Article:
AMBER VERNETTI WRITES — It wasn’t too much skin, but too little smile that led Australian advertising authorities to can a provocative billboard last week.
The ad, promoting Ella Bache skincare products, featured three nude women with straight poker faces beneath the catchphrase, “Skin Solutions As Individual As You Are.” An amended version of the advertisement, including the same models and poses as the previous version, was accepted since the women were smiling.
Ella Bache’s marketing manager, Samantha Bragg, said that the models’ seriousness (aside from their nudity), made them appear too sexual and “come hither” to male onlookers.
According to the Daily Telegraph, the refusal to display the billboard was executed by Charmaine Moldrich and Emma Luttrell, chief executive and senior policy consultant respectively of Outdoor Media Australia. Together, they monitor ad content to ensure it’s presented to the public in an appropriate and tasteful manner. The decision to veto the initial submission is in keeping with increasingly rigid guidelines proposed in 2010 by the Advertising Standards Bureau, a body that tracks down any publicity that goes against the more straight-laced standards.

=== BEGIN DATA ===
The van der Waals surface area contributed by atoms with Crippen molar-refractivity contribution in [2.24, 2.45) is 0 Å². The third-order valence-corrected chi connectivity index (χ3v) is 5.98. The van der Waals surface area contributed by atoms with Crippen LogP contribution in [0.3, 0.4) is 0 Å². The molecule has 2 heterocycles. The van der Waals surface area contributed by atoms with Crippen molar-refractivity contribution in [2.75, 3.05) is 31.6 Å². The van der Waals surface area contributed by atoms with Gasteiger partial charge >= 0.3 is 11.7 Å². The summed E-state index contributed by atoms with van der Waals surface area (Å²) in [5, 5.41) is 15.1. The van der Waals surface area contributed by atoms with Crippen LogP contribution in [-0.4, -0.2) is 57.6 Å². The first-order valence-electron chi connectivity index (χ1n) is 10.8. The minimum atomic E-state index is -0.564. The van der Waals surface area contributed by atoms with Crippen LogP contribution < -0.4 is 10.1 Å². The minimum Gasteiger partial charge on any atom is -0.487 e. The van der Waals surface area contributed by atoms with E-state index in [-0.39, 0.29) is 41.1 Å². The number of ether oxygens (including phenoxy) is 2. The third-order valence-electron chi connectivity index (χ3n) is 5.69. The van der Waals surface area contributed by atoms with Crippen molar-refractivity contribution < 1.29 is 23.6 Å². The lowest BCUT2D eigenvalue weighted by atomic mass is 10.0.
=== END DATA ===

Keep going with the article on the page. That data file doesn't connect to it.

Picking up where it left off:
The acceptance of the edited ad was due to the fact that the happy-looking models appeared “empowered and comfortable in their skin,” rather than “naked and sexualized,” said Moldrich. In this new age of avoiding content that may come across as offensive, companies are practicing a higher level of self-editing when advertising their commodities to potential consumers. Instead of that renowned model solemnity, you can expect more carefree smiles in future ads.
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